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How to Use Different Match Types to Drive More Revenue with Apple Search Ads

Published: April 26, 2018

Author: Ashley Mo

Finishing our Mobile App Blog Week is a post from SEM Account Manager Ashley Mo on changing up your keyword matching in Apple Search ads to drive additional installs or in-app conversions for your app. 
With Apple Search Ads, running app install ads has never been so easy. App marketers can set up campaigns quickly and track app downloads from the App Store. But what if you’re interested in generating more than installs, i.e. certain, profitable in-app events?
As a first step, you’ll need to integrate with an approved third-party mobile measurement partner (MMP). From there, you’ll want to structure your campaigns in a way that allows you to maximize revenue from keywords of varying match types. Here’s how to get started.

Campaign Setup

Best practice is to run both types of keywords: exact match and broad match. It’s also a good idea to bucket keywords based on intent into separate campaigns (see below). This will allow you to control how much spend you want to allocate to brand vs. competitor vs. discovery keywords.

You’ll want to minimize the number of broad match keywords in the account; do not mirror Exact match campaigns. The broad match type can be very liberal in what apps it deems are “similar,” so it’s important to regularly review search queries and add in irrelevant terms as negative keywords. Also, add all your exact match keywords as negative keywords to your broad campaigns so you are not double-serving.

Third-Party Data

Using a MMP such as AppsFlyer or Kochava will allow you to track in-app events at the keyword level, but not search term level. This is perfectly fine for your Exact match keywords, but problematic for your Broad keywords because you don’t know exactly what the user was searching for prior to completing the in-app event. One workaround here is to regularly promote search queries to keywords in your Exact match campaigns. That way you can see how those queries perform without any noise. Promote queries based on relevancy, user intent, and/or efficient cost per install.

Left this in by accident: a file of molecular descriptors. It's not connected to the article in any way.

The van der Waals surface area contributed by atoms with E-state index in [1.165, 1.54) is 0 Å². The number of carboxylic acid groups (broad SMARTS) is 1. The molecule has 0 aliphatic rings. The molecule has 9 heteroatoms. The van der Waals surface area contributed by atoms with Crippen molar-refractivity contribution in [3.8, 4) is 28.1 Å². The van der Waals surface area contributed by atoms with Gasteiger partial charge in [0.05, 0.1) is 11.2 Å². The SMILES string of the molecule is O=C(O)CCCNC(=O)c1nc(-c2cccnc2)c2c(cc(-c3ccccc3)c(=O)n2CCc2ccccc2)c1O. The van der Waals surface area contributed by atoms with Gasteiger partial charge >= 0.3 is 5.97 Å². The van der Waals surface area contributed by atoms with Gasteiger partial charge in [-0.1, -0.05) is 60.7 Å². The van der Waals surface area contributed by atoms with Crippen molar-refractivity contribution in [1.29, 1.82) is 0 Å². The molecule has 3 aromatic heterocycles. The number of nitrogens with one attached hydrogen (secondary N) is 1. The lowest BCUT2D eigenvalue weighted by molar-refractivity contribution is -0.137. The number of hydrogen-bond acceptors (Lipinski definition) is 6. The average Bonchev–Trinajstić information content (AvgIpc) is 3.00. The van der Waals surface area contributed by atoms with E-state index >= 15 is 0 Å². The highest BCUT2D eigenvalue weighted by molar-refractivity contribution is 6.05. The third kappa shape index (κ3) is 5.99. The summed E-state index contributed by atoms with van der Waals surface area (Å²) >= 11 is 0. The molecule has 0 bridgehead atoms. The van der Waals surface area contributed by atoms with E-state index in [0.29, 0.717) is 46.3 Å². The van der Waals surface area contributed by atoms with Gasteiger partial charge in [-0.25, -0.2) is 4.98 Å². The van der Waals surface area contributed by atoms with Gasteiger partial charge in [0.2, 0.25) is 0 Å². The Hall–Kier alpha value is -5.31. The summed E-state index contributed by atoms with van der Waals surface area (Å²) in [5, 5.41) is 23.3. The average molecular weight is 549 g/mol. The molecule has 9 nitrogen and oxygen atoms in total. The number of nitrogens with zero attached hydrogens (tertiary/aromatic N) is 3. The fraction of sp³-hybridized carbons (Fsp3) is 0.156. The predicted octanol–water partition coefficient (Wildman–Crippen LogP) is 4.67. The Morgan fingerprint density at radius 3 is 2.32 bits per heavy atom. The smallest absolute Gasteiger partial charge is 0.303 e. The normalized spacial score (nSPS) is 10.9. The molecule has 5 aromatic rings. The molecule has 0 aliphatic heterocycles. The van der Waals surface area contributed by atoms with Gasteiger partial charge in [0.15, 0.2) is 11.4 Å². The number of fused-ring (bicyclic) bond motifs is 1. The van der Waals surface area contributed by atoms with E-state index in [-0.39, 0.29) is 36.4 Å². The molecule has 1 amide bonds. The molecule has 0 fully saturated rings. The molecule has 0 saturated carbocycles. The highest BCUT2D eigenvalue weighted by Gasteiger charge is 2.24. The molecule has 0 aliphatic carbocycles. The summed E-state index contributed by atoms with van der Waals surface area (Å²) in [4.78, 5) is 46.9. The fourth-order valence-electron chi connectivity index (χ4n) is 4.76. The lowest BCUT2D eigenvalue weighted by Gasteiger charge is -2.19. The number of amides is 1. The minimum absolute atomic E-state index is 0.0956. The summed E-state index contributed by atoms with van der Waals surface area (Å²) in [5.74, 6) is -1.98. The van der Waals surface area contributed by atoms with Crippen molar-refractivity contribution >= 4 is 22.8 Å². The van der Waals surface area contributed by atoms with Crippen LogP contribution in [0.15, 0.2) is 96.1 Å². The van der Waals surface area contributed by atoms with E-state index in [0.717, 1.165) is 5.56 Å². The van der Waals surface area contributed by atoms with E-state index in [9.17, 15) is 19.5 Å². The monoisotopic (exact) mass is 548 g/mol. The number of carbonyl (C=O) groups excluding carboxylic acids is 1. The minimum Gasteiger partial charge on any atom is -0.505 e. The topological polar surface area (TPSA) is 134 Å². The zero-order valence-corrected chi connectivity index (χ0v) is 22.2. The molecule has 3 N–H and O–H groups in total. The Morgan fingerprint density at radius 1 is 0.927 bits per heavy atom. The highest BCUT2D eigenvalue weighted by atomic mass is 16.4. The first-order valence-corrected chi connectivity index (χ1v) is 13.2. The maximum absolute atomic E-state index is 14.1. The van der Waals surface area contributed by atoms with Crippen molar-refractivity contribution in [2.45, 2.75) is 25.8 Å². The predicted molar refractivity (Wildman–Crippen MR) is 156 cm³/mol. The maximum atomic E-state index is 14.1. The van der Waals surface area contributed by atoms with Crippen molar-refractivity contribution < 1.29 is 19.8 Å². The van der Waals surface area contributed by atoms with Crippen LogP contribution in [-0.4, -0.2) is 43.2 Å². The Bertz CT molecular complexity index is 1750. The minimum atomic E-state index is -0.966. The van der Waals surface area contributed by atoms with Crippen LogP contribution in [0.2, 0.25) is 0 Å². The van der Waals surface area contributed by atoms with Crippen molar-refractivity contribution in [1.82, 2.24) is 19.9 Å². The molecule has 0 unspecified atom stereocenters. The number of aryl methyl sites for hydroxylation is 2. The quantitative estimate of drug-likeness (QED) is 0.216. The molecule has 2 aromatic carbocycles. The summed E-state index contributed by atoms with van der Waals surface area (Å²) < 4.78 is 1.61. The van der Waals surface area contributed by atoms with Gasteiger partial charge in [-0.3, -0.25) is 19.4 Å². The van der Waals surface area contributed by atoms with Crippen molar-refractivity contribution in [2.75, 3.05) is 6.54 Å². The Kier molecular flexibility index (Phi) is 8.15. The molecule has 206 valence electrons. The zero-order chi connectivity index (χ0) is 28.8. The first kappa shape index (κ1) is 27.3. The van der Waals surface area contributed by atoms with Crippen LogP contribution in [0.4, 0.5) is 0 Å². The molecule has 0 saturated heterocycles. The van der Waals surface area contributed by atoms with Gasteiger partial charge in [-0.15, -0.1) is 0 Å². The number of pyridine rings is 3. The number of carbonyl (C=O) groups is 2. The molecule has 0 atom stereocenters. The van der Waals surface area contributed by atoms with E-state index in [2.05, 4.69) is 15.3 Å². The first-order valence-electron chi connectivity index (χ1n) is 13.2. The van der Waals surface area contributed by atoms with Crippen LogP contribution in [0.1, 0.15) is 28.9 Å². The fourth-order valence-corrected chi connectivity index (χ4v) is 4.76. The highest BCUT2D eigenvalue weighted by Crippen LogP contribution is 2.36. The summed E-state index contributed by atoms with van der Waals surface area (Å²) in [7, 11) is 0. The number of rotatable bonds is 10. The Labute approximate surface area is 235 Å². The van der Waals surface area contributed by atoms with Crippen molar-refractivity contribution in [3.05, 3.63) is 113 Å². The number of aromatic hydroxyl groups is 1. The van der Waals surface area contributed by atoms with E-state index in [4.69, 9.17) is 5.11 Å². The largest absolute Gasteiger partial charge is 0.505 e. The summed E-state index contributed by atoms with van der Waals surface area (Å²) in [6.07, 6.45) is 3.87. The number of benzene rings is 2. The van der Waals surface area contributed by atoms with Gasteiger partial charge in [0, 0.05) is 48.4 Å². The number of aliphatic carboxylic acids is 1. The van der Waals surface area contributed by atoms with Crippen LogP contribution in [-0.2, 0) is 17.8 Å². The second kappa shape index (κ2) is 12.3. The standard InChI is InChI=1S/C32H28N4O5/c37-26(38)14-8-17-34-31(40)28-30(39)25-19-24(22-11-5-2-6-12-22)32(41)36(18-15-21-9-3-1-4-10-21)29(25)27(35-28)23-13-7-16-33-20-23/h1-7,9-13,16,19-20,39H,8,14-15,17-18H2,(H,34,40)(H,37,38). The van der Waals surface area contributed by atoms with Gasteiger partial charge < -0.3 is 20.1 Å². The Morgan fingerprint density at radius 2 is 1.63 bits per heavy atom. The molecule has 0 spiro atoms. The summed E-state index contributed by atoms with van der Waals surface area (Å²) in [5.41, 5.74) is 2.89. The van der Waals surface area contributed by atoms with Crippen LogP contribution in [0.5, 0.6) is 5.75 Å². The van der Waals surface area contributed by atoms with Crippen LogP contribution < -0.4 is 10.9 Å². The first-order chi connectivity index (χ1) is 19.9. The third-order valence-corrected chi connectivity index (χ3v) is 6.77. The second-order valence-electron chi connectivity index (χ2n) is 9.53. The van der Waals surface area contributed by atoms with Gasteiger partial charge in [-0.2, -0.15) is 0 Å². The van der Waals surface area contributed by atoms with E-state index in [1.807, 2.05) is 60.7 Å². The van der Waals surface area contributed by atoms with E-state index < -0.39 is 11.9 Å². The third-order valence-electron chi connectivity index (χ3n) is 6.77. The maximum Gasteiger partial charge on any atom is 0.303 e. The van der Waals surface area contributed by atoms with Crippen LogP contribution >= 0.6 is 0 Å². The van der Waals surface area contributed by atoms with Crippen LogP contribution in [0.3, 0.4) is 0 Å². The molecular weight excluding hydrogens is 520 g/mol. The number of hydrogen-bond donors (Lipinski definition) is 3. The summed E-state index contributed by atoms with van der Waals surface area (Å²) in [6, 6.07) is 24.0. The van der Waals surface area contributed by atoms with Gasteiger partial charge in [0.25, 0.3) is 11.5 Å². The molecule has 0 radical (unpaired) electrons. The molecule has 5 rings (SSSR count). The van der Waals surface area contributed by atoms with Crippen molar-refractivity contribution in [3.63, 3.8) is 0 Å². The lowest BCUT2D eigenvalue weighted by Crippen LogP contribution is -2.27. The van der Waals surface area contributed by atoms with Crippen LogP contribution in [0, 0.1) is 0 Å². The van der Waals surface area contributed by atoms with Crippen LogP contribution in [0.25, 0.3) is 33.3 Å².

Now you can pull in-app reports from the MMP and use this data to calculate the ROI for each keyword, then adjust bids or pause based on performance.


Once you have your query promotion process in place, there are a few more optimizations you should run to make sure you’re only bidding on the highest-ROI keywords.
With only one ad position available, it’s all or nothing in terms of whether your ad will show. Often you may promote keywords to exact match and find that they get little to no search volume. If this is because of a low bid, try increasing it. If you still aren’t getting impressions, there might simply not be enough search volume to target this keyword. In this case, you’ll want to pause this keyword and remove the exact match negative applied to your Broad campaign so that you are still eligible to show on this search query.  Set a recurring reminder to check this periodically for your Exact campaigns.

With the right mix of Exact and Broad campaigns, you’ll be able to maximize spend on higher-ROI keywords while still casting a wide net to find potential converting queries. Now go take advantage of the high-ROI channel that Apple Search Ads is!

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